The techniques and lessons of traditional finance can be applied to digital asset management. Leveraging best practices in traditional asset management, from portfolio construction methods to regulatory frameworks will accelerate crypto’s adoption.

Blockchain assets are different from traditional asset classes in certain respects. This includes using market cap as a method of weighting for passive portfolios.

Market cap is often used to determine the amount to invest in each asset, both for traditional and digital asset classes. This gives investors a simple way to gain passive exposure to the market. In the case of digital assets, however, adding a measure of blockchain usage to market cap may improve portfolio construction.

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Total value locked (TVL) is one way to achieve this. TVL represents the value of assets that are deposited onto a blockchain. A higher TVL indicates greater economic activity, better future prospects or a more active user base. A lower TVL suggests the opposite.

By comparing the market cap to the TVL, we can get a deeper understanding of the asset’s value than the market cap alone. This is similar to the way equity investors determine the stock’s worth by comparing the price to the book (P/B). A high MC-TVL indicates that an asset’s valuation may be inflated, with a valuation disproportionately exceeding its usage. A lower MCTVL could indicate that the blockchain is undervalued, as markets haven’t priced in its usage.

We ran a simulation of a top-10 Index weighted based on market capital versus MC-TVL. Below are the results:


In this hypothetical scenario, the MC-TVL method produced higher full-period return due to a large positive performance in 2021. The daily returns of the two approaches had a correlation coefficient of 0.85 over the period. This suggests that, while their weighting methods are similar (by intention), there is still a significant difference between them. In the long term, integrating blockchain into passive products could improve overall exposure to the market and help investors align better with crypto fundamentals.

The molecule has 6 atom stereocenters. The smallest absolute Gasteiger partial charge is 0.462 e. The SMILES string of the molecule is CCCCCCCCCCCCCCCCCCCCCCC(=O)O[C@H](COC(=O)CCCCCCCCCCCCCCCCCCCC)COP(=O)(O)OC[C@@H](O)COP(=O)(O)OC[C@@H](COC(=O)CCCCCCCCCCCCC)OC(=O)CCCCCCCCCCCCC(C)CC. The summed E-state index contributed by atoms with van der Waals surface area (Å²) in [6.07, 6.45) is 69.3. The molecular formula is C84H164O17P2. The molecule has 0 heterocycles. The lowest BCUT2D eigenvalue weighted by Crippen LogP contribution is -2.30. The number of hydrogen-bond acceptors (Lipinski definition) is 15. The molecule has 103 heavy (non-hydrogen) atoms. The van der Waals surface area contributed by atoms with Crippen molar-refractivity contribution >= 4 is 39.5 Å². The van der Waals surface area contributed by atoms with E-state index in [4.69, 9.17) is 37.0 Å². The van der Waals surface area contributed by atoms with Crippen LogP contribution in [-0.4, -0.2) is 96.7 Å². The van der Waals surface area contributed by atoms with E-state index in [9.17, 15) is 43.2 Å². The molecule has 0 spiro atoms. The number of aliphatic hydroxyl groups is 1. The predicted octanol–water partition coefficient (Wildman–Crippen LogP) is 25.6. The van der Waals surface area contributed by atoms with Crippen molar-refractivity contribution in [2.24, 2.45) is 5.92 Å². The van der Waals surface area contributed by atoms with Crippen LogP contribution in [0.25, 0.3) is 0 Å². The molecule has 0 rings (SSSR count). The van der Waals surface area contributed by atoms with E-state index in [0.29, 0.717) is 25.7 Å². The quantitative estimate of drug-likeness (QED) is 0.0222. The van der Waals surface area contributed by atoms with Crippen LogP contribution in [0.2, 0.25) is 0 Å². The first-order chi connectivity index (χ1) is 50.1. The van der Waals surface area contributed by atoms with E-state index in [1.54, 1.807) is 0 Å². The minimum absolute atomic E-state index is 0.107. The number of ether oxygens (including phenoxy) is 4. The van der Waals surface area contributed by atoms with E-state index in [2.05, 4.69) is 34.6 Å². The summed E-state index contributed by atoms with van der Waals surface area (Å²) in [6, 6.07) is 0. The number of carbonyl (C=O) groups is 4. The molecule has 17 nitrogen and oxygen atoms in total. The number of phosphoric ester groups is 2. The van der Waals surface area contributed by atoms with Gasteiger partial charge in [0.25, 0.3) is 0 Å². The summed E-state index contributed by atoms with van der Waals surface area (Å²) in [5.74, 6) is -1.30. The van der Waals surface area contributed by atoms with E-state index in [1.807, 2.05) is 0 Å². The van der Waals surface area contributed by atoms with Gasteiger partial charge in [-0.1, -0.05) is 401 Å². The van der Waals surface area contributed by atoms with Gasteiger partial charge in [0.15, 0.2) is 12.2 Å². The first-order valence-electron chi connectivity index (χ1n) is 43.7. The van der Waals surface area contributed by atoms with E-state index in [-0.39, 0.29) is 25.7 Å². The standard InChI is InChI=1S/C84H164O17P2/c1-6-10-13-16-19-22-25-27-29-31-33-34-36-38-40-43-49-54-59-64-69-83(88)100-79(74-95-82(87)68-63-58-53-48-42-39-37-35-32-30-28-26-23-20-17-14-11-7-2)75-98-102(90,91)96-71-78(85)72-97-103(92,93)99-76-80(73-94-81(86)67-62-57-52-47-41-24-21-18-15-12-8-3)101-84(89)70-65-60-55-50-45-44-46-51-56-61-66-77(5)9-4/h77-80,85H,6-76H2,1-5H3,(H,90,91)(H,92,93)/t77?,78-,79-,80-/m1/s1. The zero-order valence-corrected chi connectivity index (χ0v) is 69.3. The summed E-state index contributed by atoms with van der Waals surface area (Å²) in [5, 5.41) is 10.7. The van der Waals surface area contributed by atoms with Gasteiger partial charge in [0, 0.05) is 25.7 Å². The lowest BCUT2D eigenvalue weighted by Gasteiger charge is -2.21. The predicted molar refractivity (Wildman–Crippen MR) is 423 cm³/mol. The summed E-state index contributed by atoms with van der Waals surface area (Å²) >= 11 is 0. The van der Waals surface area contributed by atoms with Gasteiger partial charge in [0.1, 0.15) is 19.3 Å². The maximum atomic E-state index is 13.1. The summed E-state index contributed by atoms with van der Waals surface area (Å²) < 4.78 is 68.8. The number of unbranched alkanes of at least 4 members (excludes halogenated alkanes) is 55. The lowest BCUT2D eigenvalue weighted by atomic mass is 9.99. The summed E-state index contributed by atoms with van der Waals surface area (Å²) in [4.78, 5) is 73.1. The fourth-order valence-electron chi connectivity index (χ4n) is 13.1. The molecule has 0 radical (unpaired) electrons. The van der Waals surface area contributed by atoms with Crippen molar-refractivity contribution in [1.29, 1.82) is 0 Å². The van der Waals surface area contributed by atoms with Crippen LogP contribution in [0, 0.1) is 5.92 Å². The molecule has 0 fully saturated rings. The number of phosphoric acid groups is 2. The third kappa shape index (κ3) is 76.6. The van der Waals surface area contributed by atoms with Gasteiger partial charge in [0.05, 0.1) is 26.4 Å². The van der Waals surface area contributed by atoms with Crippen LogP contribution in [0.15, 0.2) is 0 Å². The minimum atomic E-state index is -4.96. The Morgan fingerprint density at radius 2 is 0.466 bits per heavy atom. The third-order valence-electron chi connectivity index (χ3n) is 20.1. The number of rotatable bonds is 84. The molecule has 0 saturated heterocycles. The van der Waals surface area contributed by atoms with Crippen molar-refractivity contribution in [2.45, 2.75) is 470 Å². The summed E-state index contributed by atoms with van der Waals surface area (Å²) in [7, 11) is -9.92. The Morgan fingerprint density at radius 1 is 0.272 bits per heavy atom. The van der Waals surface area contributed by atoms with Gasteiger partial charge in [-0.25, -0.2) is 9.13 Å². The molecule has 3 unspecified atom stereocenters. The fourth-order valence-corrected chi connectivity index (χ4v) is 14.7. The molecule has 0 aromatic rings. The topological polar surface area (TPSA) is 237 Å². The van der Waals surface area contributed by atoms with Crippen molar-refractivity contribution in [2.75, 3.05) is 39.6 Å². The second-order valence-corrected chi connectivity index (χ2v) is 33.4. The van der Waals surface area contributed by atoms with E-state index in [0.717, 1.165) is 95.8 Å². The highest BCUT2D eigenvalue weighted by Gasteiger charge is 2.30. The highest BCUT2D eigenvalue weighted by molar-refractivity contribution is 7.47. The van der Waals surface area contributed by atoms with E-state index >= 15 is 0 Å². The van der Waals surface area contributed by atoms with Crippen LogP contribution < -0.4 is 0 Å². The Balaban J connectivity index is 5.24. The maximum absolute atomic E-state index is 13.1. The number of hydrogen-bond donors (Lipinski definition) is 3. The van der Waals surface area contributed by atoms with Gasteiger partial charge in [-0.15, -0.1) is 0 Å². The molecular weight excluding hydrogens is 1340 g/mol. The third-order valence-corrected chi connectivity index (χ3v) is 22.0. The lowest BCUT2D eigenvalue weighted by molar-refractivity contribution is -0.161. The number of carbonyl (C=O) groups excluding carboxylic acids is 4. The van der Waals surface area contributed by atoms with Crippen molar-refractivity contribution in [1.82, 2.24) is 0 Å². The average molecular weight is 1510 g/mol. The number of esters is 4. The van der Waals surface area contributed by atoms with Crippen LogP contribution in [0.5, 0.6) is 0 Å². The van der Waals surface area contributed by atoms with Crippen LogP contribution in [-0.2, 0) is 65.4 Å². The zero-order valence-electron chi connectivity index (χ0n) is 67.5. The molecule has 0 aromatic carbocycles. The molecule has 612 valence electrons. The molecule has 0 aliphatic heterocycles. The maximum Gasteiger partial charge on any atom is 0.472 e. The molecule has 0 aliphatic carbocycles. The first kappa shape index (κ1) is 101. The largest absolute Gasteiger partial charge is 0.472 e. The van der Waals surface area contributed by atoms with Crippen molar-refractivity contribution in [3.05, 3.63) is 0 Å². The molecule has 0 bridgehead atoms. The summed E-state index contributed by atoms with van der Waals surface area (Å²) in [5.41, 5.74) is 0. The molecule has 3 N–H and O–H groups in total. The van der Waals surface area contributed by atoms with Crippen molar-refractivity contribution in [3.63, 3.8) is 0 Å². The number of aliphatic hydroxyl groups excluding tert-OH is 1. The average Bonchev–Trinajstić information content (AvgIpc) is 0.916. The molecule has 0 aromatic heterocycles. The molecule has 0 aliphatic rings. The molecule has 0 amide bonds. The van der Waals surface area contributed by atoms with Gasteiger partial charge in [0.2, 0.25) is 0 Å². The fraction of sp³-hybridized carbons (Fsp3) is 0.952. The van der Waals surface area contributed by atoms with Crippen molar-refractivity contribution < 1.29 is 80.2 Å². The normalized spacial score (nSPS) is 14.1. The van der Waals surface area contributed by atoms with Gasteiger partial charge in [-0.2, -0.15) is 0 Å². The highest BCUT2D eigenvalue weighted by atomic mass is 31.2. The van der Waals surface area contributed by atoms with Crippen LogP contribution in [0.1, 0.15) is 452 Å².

The conclusion of the article is:

This experiment is a simplified simulation that is primarily intended for illustration. Its goal, however, was to encourage a more nuanced analysis of crypto-specific characteristics and how they could be integrated into constructing a portfolio. Despite the limited duration of the backtest, lower MCTVL could be a good indicator for assets that have a higher network usage compared to assets with MCTVLs greater than MCTVLs, whose only size may not reflect their true value in the digital asset universe.

Investors should be aware of how portfolio adjustments based on fundamentals could help digital asset management.

Description of simulation: The data is for the period January 1, 2021 to March 31, 2023. These indexes are hypothetical backtests that are rebalanced every month. They do not take into account transaction costs, or whether assets can be invested. Indexes do not include stablecoins or wrapped/pegged tokens. They also exclude centralized exchange tokens as well as assets that did not receive a price within the past 365 days. The indexes include only assets that are proof-of stake and for which TVL information is easily available. The circulating market capital of an asset is referred to as “market cap”. TVL encompasses all the ways assets are “locked” onto a chain. This includes staked deposits, unstaked funds in wallets or smart contracts, as well as assets in DeFi protocols or dapps. TVL is described in this article, but it can be quantified or defined more fully. Truvius prepared this hypothetical backtest solely as an example. Truvius does not make any warranty or representation as to the accuracy of or completeness or construction of this information and will not be liable for any implied or expressed representations regarding information contained within, or omissions in, this information. Past returns do not guarantee future performance.

Nick Baker is the editor.